Arizona Daily Wildcat Online
Front Page
· Columnists
· Men's Hoops
Go Wild
Live Culture
Police Beat
Special Sections
Photo Spreads
The Wildcat
Letter to the Editor
Wildcat Staff
Job Openings
Advertising Info
Student Media
Arizona Student Media Info
Student TV
Student Radio
The Desert Yearbook
Daily Wildcat Staff Alumni

'Chorus' sings, feels good

Photo Courtesy of MIRAMAX FILMS
"The Chorus" - Like "Mr. Holland's Opus" - but French - "The Chorus" was nominated for two Academy Awards, including Best Foreign Language Film.
By Celeste Meiffren
Arizona Daily Wildcat
Thursday, March 24, 2005
Print this

Movie Rating: 7 / 10

There exists a forgotten genre of film: the foreign pedagogical drama (in other words, remakes of "Dead Poets Society"). Luckily, director Christophe Barratier brings it back in a quaint and moving film, imported from France, called "The Chorus."

The premise of "The Chorus," admittedly, is clichéd and done - several times over. But somehow it manages to be unique and not at all boring.

"The Chorus" is about a boarding school and orphanage that takes care of troubled and abandoned young boys. These boys are very misbehaved, insecure and constantly being punished by their headmaster, Rachin.

Enter Monsieur Mathieu, a sensitive new teacher who will inspire the students to change their behavior and come together to form a choir. He fights Rachin in his strategies of discipline and forms an alliance with the students.

Monsieur Mathieu finds the two most tragic characters in the class and gives them a lot of attention. The first is Pierre Morhange, an angel-faced boy whose mother took him to the orphanage because she worked so much that he did not receive the proper attention and care. He is furious that his mother abandoned him and is constantly creating problems for the other boys and the staff.

Mathieu finds out that Pierre, after walking in on him, has a gift for singing. Mathieu decides to give Pierre a chance to flourish with his talent, and when he does, Pierre stops misbehaving.

The second boy that Mathieu takes under his wing is Pépinot. Pépinot's parents died in the Nazi occupation in World War II, but he still thinks his father is coming to pick him up every Saturday. Mathieu finds this to be heartbreaking, so he tries to give him something else to focus on and makes him assistant conductor of the choir.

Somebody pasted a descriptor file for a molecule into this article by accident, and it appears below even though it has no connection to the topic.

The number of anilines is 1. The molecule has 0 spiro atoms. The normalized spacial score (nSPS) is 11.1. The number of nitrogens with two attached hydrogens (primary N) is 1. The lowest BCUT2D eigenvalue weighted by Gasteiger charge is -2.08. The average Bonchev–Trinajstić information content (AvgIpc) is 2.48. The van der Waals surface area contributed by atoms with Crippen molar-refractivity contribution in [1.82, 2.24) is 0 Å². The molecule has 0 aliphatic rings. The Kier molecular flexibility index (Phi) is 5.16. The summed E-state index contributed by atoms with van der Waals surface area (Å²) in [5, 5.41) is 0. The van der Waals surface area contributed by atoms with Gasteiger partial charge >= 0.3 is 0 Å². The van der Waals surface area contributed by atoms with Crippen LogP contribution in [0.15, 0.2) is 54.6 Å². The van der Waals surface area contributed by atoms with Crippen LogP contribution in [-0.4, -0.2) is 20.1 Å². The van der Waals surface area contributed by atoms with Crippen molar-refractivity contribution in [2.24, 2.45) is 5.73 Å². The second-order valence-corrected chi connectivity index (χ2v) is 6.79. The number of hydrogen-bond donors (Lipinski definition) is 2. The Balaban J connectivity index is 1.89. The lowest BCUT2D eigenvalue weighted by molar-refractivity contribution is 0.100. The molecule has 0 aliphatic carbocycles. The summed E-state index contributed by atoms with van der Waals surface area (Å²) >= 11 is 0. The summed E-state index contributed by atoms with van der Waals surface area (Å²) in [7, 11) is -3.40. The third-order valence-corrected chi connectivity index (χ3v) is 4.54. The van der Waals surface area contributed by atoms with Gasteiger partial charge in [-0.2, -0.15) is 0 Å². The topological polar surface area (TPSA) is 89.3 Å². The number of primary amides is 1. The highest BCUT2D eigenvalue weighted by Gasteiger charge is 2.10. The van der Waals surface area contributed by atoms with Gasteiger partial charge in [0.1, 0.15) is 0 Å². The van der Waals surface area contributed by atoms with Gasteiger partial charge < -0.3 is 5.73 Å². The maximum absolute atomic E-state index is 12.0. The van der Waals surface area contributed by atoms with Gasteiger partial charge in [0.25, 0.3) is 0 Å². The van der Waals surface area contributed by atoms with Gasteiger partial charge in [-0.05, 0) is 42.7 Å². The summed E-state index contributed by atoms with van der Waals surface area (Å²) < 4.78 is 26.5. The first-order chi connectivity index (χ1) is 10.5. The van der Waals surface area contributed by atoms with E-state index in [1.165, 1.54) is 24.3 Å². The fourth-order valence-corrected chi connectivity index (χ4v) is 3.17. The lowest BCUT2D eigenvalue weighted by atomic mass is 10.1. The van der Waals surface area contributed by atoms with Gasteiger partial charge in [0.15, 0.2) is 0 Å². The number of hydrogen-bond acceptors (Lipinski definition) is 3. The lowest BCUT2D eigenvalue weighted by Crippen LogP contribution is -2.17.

These two characters are reunited as old men in present day France at the beginning of the film. Pépinot comes to Pierre's house and gives him Mathieu's diary. The film is narrated by Mathieu's journal entries.

"The Chorus" is one of those movies that is moving but not overly cheesy. Even the most cynical of cynics could not resist its charms. There is something universal about wanting that teacher that changes your life. So watching a movie about a teacher like that feels almost natural.

There is not much else to tell. The story is simple and straightforward, and the direction is seemingly effortless. The young actors are convincing, and there are major and compelling character arcs. It's like "Mr. Holland's Opus," only French and without the ridiculous and untalented Richard Dreyfuss.

This film was nominated for two Academy Awards - Best Original Song (remember when Beyoncé sang with that boys choir at the ceremony? Yeah, it's that movie) and Best Foreign Film.

"The Chorus" is playing at The Loft Cinema for a limited time. And since The Loft is now serving alcohol, if you don't like the film you can go downstairs and drink yourself into a stupor. But I honestly don't think it will come to that.

Write a Letter to the Editor
Photography, sculpture meet at MOCA
Tucson and Campus Calendar
Spring break in Couchville
Able intern coordinates senior exhibit
CCP showcases '70s
Art of Japanese manholes leaves lasting impressions
'Ring 2' runs in circles
'Chorus' sings, feels good
CD Review: 50 Cent
Prose's latest satire shows teeth, wit
Restaurant and Bar Guide
Housing Guide
Search for:
advanced search Archives


Webmaster -
© Copyright 2005 - The Arizona Daily Wildcat - Arizona Student Media